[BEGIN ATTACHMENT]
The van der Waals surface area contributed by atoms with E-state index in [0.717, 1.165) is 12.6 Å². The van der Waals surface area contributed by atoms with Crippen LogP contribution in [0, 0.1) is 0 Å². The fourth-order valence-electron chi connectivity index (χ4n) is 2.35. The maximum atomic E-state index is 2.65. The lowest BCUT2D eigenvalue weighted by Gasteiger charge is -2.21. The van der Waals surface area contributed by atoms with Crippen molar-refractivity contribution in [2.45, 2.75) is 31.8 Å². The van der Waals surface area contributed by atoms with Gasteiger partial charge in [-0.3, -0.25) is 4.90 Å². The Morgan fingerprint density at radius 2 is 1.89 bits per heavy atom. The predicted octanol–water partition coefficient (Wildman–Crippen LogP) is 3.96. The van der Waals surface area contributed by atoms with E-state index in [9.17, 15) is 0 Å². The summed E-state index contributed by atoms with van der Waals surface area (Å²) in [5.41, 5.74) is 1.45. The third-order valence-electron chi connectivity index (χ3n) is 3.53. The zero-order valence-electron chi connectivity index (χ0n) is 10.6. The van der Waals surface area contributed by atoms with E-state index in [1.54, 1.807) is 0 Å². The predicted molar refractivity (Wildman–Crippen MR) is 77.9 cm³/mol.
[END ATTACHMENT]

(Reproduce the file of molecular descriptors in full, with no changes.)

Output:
The van der Waals surface area contributed by atoms with E-state index in [0.717, 1.165) is 12.6 Å². The van der Waals surface area contributed by atoms with Crippen LogP contribution in [0, 0.1) is 0 Å². The fourth-order valence-electron chi connectivity index (χ4n) is 2.35. The maximum atomic E-state index is 2.65. The lowest BCUT2D eigenvalue weighted by Gasteiger charge is -2.21. The van der Waals surface area contributed by atoms with Crippen molar-refractivity contribution in [2.45, 2.75) is 31.8 Å². The van der Waals surface area contributed by atoms with Gasteiger partial charge in [-0.3, -0.25) is 4.90 Å². The Morgan fingerprint density at radius 2 is 1.89 bits per heavy atom. The predicted octanol–water partition coefficient (Wildman–Crippen LogP) is 3.96. The van der Waals surface area contributed by atoms with E-state index in [9.17, 15) is 0 Å². The summed E-state index contributed by atoms with van der Waals surface area (Å²) in [5.41, 5.74) is 1.45. The third-order valence-electron chi connectivity index (χ3n) is 3.53. The zero-order valence-electron chi connectivity index (χ0n) is 10.6. The van der Waals surface area contributed by atoms with E-state index in [1.54, 1.807) is 0 Å². The predicted molar refractivity (Wildman–Crippen MR) is 77.9 cm³/mol.